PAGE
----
Dropped = 1,
    Added = 2

public class HtmlLine {
    private List<HtmlWord> _words;
    public IList<HtmlWord> Words {
        get { return _words.AsReadOnly(); }

    public int WordCount {
        get { return _words.Count; }

    public HtmlLine(IEnumerable<HtmlWord> words) {
        _words = new List<HtmlWord>(words);

    private static NodeChange CompareNodeStacks(HtmlWord x, HtmlWord y, out HtmlNode[] droppedNodes, out HtmlNode[] addedNodes) {
        var droppedList = new List<HtmlNode>();
        var addedList = new List<HtmlNode>();

        // traverse x's NodeStack backwards to see which nodes
        // do not include y (and are therefore "finished")
        foreach (var node in x.NodeStack.Reverse()) {
            if (!Array.Exists(y.NodeStack, n => n.Equals(node)))

        // traverse y's NodeStack forwards to see which nodes
        // do not include x (and are therefore "new")
        foreach (var node in y.NodeStack) {
            if (!Array.Exists(x.NodeStack, n => n.Equals(node)))

        droppedNodes = droppedList.ToArray();
        addedNodes = addedList.ToArray();

        NodeChange change = NodeChange.None;
        if (droppedNodes.Length > 0)
            change &= NodeChange.Dropped;
        if (addedNodes.Length > 0)
            change &= NodeChange.Added;

        // could maybe use this in some later revision?
        // not worth the effort right now...
        return change;

    public override string ToString() {
        if (WordCount < 1)
            return string.Empty;

        var lineBuilder = new StringBuilder();

        using (var lineWriter = new StringWriter(lineBuilder))
        using (var xmlWriter = new XmlTextWriter(lineWriter)) {
            var firstWord = _words[0];
            foreach (var node in firstWord.NodeStack) {
                foreach (var attr in node.Attributes)
                    xmlWriter.WriteAttributeString(attr.Name, attr.Value);
            xmlWriter.WriteString(firstWord.Text + " ");

            for (int i = 1; i < WordCount; ++i) {
                var previousWord = _words[i - 1];
                var word = _words[i];

                HtmlNode[] droppedNodes;
                HtmlNode[] addedNodes;

                    out droppedNodes,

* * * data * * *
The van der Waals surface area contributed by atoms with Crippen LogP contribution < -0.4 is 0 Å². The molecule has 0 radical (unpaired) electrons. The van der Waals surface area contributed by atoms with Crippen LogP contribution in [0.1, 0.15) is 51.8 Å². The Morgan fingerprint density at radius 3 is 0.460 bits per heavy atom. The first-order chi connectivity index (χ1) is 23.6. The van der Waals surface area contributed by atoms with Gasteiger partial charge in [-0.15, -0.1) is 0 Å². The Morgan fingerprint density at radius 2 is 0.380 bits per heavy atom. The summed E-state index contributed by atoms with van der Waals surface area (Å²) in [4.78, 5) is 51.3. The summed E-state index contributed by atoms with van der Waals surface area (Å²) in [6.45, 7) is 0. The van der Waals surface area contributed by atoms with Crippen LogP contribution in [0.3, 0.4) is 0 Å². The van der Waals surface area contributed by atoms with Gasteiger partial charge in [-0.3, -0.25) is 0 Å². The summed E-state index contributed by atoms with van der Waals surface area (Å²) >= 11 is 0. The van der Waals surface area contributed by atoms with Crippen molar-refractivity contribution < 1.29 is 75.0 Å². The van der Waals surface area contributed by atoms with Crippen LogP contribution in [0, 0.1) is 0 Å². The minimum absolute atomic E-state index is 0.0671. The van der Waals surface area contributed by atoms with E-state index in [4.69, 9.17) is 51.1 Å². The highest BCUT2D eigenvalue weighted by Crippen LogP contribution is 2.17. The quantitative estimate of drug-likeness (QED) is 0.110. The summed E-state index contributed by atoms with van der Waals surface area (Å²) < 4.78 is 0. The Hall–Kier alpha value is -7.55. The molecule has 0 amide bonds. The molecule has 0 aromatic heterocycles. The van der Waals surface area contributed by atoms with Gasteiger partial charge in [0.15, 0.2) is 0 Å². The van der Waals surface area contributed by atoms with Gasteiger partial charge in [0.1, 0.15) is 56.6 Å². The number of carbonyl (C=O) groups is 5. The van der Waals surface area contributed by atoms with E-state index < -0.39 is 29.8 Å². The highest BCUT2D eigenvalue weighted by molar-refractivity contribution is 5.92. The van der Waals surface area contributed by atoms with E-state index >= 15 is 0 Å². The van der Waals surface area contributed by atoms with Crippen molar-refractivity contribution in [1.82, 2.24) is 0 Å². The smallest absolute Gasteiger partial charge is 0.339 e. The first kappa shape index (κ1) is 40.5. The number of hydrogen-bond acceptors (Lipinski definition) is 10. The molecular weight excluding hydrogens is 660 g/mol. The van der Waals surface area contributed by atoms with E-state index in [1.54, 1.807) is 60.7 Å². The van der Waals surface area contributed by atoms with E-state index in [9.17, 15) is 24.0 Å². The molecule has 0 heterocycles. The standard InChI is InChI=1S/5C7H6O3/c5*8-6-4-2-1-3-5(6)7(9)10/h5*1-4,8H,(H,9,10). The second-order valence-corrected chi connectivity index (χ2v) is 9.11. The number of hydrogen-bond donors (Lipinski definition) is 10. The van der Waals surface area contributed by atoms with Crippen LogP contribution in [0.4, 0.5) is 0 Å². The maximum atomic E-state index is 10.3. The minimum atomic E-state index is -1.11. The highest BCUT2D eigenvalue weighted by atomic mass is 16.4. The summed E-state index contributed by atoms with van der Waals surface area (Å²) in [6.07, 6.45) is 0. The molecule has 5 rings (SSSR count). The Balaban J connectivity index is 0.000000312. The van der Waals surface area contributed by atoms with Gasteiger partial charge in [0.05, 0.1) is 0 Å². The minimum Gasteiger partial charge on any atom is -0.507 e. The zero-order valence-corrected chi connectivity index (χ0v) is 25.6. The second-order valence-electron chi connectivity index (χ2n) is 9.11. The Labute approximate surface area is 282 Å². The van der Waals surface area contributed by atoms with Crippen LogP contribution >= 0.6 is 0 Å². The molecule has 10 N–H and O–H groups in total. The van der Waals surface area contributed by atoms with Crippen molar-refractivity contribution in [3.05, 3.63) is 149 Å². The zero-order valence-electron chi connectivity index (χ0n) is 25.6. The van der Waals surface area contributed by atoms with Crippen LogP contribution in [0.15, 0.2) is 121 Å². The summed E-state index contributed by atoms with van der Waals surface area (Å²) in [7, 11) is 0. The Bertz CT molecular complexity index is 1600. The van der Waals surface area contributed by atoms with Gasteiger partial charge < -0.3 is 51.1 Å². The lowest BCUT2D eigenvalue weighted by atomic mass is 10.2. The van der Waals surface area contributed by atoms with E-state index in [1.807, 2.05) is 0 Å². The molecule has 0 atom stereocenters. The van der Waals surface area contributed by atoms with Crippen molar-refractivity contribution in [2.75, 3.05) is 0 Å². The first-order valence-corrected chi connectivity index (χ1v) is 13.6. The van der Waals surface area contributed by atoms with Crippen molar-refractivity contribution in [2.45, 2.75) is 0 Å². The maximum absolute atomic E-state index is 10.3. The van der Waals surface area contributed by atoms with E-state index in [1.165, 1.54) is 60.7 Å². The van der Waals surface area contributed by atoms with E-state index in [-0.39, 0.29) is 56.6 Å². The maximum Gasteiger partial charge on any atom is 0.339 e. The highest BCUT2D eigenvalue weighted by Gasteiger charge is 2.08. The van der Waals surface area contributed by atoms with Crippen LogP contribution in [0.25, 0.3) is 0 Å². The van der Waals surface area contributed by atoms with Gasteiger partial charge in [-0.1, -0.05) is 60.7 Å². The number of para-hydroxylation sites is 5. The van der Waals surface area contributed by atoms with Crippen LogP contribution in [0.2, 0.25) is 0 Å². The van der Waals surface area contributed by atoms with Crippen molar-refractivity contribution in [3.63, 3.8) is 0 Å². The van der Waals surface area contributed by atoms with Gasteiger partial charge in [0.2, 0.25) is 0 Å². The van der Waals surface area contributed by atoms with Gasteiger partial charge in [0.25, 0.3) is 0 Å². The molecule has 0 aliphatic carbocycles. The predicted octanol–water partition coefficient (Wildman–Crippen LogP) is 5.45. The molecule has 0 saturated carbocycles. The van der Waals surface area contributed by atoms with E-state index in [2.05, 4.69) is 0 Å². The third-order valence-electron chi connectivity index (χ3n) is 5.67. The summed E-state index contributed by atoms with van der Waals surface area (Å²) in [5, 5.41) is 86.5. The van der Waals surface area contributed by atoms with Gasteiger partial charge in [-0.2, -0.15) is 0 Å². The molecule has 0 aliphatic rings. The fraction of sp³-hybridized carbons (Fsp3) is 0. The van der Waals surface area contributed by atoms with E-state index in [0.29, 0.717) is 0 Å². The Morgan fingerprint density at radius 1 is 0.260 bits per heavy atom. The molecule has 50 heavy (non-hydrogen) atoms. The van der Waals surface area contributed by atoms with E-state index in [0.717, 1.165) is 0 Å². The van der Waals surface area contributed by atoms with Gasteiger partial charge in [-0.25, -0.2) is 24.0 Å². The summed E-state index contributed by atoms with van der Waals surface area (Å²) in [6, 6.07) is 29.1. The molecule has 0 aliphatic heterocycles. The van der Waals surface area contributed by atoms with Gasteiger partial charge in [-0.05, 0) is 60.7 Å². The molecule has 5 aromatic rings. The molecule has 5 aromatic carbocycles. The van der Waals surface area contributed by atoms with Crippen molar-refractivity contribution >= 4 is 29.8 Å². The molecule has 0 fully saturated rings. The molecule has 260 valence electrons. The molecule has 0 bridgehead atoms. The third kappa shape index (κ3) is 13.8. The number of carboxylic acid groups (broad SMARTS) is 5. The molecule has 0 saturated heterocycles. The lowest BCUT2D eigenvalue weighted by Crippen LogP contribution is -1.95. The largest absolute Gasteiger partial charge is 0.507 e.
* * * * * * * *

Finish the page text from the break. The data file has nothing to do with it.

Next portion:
out addedNodes

                foreach (var dropped in droppedNodes)
                foreach (var added in addedNodes) {
                    foreach (var attr in added.Attributes)
                        xmlWriter.WriteAttributeString(attr.Name, attr.Value);

                xmlWriter.WriteString(word.Text + " ");

                if (i == _words.Count - 1) {
                    foreach (var node in word.NodeStack)

        return lineBuilder.ToString();

HtmlHelper static class

using System;
using System.Collections.Generic;
using System.Linq;

using HtmlAgilityPack;

public static class HtmlHelper {
    public static IList<HtmlLine> SplitIntoLines(this HtmlNode node, int wordsPerLine) {
        var lines = new List<HtmlLine>();

        var words = node.GetWords(node.ParentNode);

        for (int i = 0; i < words.Count; i += wordsPerLine) {
            lines.Add(new HtmlLine(words.Skip(i).Take(wordsPerLine)));

        return lines.AsReadOnly();

    public static IList<HtmlWord> GetWords(this HtmlNode node, HtmlNode top) {
        var words = new List<HtmlWord>();

        if (node.HasChildNodes) {
            foreach (var child in node.ChildNodes)
        } else {
            var textNode = node as HtmlTextNode;
            if (textNode != null && !string.IsNullOrEmpty(textNode.Text)) {
                string[] singleWords = textNode.Text.Split(
                    new string[] {" "},
                        .Select(w => new HtmlWord(w, node.ParentNode, top)

        return words.AsReadOnly();


Just to reiterate: this is a thrown-together solution; I'm sure it has problems. I present it only as a starting point for you to consider -- again, if you're unable to get the behavior you want through other means.

5/1/2010 6:50:23 PM

Popular Answer

This suggestion is only a hack - hopefully there is a better way.

Basically, you want to take a chunk of HTML-formatted text and split it into smaller pieces that still preserve the font etc. of the original. I think you could load the original HTML into an RTF control or a Word object, split it into pieces there that preserve the formatting, and then output the pieces as separate HTML.

There may also be a way of using HtmlAgilityPack like this, if it provides a simple way of extracting text with formatting info from the original HTML.